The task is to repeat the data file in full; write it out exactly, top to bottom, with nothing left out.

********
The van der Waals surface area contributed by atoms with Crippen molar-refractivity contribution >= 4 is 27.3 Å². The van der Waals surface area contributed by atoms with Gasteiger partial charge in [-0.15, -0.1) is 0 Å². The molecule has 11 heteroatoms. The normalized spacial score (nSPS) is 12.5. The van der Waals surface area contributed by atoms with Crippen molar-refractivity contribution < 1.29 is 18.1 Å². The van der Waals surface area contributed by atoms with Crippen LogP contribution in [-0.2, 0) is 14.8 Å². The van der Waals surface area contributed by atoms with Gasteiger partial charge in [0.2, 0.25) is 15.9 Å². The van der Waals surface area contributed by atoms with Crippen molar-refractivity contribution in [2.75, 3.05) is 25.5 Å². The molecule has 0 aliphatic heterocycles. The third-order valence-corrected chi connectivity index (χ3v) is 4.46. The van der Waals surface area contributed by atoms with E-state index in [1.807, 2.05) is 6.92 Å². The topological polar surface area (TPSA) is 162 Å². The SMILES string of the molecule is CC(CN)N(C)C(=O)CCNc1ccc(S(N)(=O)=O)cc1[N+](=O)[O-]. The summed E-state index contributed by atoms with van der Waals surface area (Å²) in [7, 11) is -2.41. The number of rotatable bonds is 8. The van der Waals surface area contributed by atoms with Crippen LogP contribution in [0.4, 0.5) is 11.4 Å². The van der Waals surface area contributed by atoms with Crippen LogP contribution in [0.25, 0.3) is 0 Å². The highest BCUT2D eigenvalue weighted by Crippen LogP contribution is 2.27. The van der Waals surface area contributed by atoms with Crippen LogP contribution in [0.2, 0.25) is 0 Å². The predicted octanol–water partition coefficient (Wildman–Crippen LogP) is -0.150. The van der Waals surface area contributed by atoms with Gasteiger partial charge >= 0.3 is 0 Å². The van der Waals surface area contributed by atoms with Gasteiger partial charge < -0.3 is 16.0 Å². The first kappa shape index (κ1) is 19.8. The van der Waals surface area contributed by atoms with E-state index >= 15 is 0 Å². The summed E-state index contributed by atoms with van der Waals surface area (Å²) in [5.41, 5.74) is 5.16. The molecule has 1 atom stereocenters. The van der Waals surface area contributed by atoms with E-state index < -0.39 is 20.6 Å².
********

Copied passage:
The van der Waals surface area contributed by atoms with Crippen molar-refractivity contribution >= 4 is 27.3 Å². The van der Waals surface area contributed by atoms with Gasteiger partial charge in [-0.15, -0.1) is 0 Å². The molecule has 11 heteroatoms. The normalized spacial score (nSPS) is 12.5. The van der Waals surface area contributed by atoms with Crippen molar-refractivity contribution < 1.29 is 18.1 Å². The van der Waals surface area contributed by atoms with Crippen LogP contribution in [-0.2, 0) is 14.8 Å². The van der Waals surface area contributed by atoms with Gasteiger partial charge in [0.2, 0.25) is 15.9 Å². The van der Waals surface area contributed by atoms with Crippen molar-refractivity contribution in [2.75, 3.05) is 25.5 Å². The molecule has 0 aliphatic heterocycles. The third-order valence-corrected chi connectivity index (χ3v) is 4.46. The van der Waals surface area contributed by atoms with E-state index in [1.807, 2.05) is 6.92 Å². The topological polar surface area (TPSA) is 162 Å². The SMILES string of the molecule is CC(CN)N(C)C(=O)CCNc1ccc(S(N)(=O)=O)cc1[N+](=O)[O-]. The summed E-state index contributed by atoms with van der Waals surface area (Å²) in [7, 11) is -2.41. The number of rotatable bonds is 8. The van der Waals surface area contributed by atoms with Crippen LogP contribution in [0.4, 0.5) is 11.4 Å². The van der Waals surface area contributed by atoms with Crippen LogP contribution in [0.25, 0.3) is 0 Å². The highest BCUT2D eigenvalue weighted by Crippen LogP contribution is 2.27. The van der Waals surface area contributed by atoms with Crippen LogP contribution in [0.2, 0.25) is 0 Å². The predicted octanol–water partition coefficient (Wildman–Crippen LogP) is -0.150. The van der Waals surface area contributed by atoms with Gasteiger partial charge >= 0.3 is 0 Å². The van der Waals surface area contributed by atoms with Gasteiger partial charge < -0.3 is 16.0 Å². The first kappa shape index (κ1) is 19.8. The van der Waals surface area contributed by atoms with E-state index >= 15 is 0 Å². The summed E-state index contributed by atoms with van der Waals surface area (Å²) in [5.41, 5.74) is 5.16. The molecule has 1 atom stereocenters. The van der Waals surface area contributed by atoms with E-state index < -0.39 is 20.6 Å².